Polymer wax includes the very popular Teflon, yes a polymer brand Name used by DuPont. Polymer wax is a chain of compounds made of petroleum sources and now a days from Corn products. Polymers which are strung together are generally applied in specific thick nesses to clear coats on cars and depending on the mixture can be quite incredible indeed. So good in fact that they are often called sealants and some last as long as a year when applied in the right mixtures and thick nesses. The word Polymer is a very vague in this regard since polymers are used to make plastics, coatings and many other products. Generally short chains of ethlenic polymers are the type that are used by professional automotive detailers and auto detailers a like. Many in the aviation industry use it when doing specialized aircraft cleaning. We estimate that 80% of all automotive detailing and aviation aircraft cleaning commercial wax is petroleum based wax. Petroleum wax is chemically inactive in a sense and probably why it is so widely preferred. It is also cheaper to make than to harvest and has tons of uses. You cannot smell it unless cleaners are added which is often the case, but still it will not react to cause odor.

Bayberry wax, which comes from the berries the shrub with that name, used in candle making too. How is this produced? From bees, the same wax in making hives. Beeswax, is used for many things which are common to man. Things such as candles, polishes, cosmetics (mostly make-up) crayons, flowers (artificial kind). Bees Wax is another wax that yes you can use it on your car and it is hard to spread and it will give off a great shine. The problem is gathers dust too quick, but it does look cool.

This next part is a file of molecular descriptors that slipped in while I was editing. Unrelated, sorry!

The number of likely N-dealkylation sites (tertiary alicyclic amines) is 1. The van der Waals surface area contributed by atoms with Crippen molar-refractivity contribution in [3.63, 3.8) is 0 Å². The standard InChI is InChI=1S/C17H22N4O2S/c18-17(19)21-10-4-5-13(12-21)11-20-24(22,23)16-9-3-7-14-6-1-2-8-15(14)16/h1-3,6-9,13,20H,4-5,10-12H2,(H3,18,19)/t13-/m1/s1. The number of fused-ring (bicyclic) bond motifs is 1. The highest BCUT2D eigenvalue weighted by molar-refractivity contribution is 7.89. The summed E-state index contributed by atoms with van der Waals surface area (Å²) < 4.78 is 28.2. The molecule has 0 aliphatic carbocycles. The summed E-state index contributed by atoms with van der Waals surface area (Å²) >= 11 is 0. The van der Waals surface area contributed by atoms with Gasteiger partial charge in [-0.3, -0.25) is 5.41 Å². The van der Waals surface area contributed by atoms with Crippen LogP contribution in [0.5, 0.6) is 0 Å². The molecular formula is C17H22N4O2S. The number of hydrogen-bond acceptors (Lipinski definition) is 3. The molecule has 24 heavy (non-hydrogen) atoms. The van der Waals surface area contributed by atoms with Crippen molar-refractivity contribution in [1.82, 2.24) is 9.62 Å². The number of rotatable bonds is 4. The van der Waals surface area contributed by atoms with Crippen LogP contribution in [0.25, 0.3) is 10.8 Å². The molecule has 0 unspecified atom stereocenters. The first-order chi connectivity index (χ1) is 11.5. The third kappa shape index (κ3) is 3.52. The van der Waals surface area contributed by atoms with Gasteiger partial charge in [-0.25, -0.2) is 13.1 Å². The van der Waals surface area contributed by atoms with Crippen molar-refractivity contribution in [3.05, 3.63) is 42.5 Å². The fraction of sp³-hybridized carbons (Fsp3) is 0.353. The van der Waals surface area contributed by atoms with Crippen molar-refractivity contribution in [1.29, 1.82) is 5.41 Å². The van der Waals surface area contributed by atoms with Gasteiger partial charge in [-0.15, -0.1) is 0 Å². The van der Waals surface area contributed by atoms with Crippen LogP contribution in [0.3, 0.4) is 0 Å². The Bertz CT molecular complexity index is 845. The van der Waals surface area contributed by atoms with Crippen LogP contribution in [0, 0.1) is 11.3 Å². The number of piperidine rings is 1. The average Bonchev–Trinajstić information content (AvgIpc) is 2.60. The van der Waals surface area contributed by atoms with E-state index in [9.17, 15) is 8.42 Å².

Wool wax from animals is also common to man. Lanolin, it is called, after purification is used in soaps in the industry, and also cosmetics as well as certain ointments for first aid and which doctor stuff.

Petroleum wax can also be made hard and then we get a new type of wax. Paraffin; used in paper products, graffiti, petroleum jelly. All Synthetic waxes are compounds of hydrogen, carbon, oxygen, and/or chlorine. Chemists will forever be trying to make the perfect wax for cars, boats, aircraft to protect us from the harsh climates on the surface of this little blue planet. And these chemists are driven by desire and need and the possibilities are endless as new compounds are adding to existing ones to bring up whole new blending ideas, some will revolutionize our industry but most will simply be duds. Some will be hyped even though they do not really solve a problem or fix a need. Never the less, the race goes on to find the best and we should be thinking about what is in that product before we put it on a customers car, boat, aircraft or prize possession. This is what the professional detailer does, this is why we are experts in car care and call our selves auto detailers, rejuvenation specialists and professional auto detailers.

There are so many types of waxes that we know of really. From the organic waxes discussed containing carbon materials, which melt at fairly low temperatures. The chemical and biological make-up of waxes is so diverse and complex as well as consideration for grades, properties, surface uses and life spans that to really understand waxes in depth as they apply to the automotive detailing industry, also to aircraft cleaning, that this short essay may need to be supplemented by proper training. Remember Knowledge is power. Where can you get training? Right here.